The Inn at St. John

Sara Majka October 1, 2013

This article originally appeared on August 17, 2009.

Years ago, I became fascinated with a hotel in Portland, Maine, though I’m not sure why. The Inn at St. John is a basic hotel near the bus station, not gritty enough to explain my fascination. I’ve never been in, but pictures on the website show velvet curtains and furniture that’s meant to look Victorian. Quotes promise that it’s "comfortable and a good value" and “CLEAN!” It offers three room tiers: pet-friendly rooms, economically priced rooms for extended visits, or romantic luxury accommodations for weekend getaways. If you want any of these things, it says, the hotel is exactly what you’re looking for.

Writing Home: Checking in from Sandpoint

Keith Lee Morris October 1, 2013

This article originally appeared on November 25, 2008.

Thomas Wolfe couldn't go home and William Faulkner couldn't seem to leave very successfully and Ernest Hemingway seemed to be looking for some lost idea of it everywhere and T.S. Eliot apparently found it about five minutes after arriving in England, becoming even paler and more prunish and speaking with an accent, and then you've got Annie Proulx who seems to feel so right at home just about anywhere she is that she can't get a pen in her hand fast enough to suit her, and there's Eudora Welty who says home is where everything begins, really, in whatever little place, to which someone like James Baldwin might say, Yeah, right, it does, and isn't that a bitch, and then F. Scott Fitzgerald comes along and trumps them all by pointing out how home is not just a place, but a place in time, how we're all borne (born?) ceaselessly into the past.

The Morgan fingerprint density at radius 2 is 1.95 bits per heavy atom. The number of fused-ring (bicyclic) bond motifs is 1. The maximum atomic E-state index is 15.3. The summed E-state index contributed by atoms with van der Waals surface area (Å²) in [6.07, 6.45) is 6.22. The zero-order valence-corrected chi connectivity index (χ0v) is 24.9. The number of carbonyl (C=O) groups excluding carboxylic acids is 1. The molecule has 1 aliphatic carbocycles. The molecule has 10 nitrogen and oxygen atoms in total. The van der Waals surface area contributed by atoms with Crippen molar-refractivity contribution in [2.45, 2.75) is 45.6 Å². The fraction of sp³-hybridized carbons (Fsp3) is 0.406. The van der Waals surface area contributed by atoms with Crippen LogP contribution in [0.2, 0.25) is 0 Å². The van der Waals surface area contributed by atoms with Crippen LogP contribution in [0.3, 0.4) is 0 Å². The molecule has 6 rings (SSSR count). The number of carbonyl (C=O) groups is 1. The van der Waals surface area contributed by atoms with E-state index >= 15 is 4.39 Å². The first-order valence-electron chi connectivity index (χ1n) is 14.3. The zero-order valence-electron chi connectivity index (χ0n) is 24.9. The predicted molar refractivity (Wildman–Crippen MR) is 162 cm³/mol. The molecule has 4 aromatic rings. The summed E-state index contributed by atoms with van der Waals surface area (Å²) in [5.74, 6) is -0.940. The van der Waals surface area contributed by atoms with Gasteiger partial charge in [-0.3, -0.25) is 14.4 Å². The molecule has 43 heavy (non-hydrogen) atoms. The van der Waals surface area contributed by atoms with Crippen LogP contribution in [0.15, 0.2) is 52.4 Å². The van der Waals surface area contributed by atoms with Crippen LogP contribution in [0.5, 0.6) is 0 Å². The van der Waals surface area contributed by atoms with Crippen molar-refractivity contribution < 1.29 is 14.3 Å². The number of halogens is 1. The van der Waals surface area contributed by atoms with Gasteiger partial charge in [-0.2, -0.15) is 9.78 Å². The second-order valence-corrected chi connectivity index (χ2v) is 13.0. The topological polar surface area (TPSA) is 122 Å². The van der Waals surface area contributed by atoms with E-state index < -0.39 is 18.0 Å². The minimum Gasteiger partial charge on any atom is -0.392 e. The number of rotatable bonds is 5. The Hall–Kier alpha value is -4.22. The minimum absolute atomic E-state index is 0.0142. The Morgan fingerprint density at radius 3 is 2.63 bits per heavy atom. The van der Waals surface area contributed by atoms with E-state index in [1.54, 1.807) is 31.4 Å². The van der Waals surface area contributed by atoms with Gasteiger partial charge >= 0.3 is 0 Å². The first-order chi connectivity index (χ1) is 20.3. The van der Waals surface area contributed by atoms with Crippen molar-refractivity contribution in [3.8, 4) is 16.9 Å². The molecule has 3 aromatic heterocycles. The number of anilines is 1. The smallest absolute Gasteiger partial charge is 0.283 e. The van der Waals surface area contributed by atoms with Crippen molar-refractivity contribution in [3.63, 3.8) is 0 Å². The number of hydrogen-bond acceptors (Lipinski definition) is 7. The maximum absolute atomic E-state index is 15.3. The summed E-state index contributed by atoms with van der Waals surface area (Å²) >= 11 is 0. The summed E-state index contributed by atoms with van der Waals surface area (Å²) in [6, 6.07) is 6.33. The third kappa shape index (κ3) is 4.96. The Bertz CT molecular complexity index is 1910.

You Can’t Say That!

Keith Lee Morris October 1, 2013

This article originally appeared on October 18, 2008.

I'm from north Idaho and most of my fiction is set there, so last month I met up with several old friends in my hometown of Sandpoint.

Adventures for the Contemporary Explorer

Keith Lee Morris October 1, 2013

This article originally appeared on August 14, 2008.

I was sitting in the living room the other night trying to get through Middlemarch, the same thing I’ve been doing for most of this decade, and my ten-year-old son and his buddy kept interrupting to ask questions as part of this game they were playing. One of them would say, “Where do you want to go?” and the other one would say, “Georgia,” and the first one would say, “Which direction is it?” and the other one would point, and the first one would say, “Dad/Mr. Morris, what direction is Georgia?” and I would pretend I knew and point in the opposite direction from whoever pointed first, and then they’d go, “Ha! Told you! You couldn’t make it to Georgia!” Then they’d start over with Kentucky.

The Last Lamppost in the World

Bill Manhire October 1, 2013

This interview was conducted by Tracey Hill and originally appeared on July 31, 2007.

How did you become interested in Antarctica?

Well, I was born in Invercargill--called by Rudyard Kipling "the last lamppost in the world"--so I grew up knowing that if I got in a small boat and rowed south for a very long time, I would eventually bump into an iceberg. But my sense of Antarctica was probably shaped by the heroic explorers.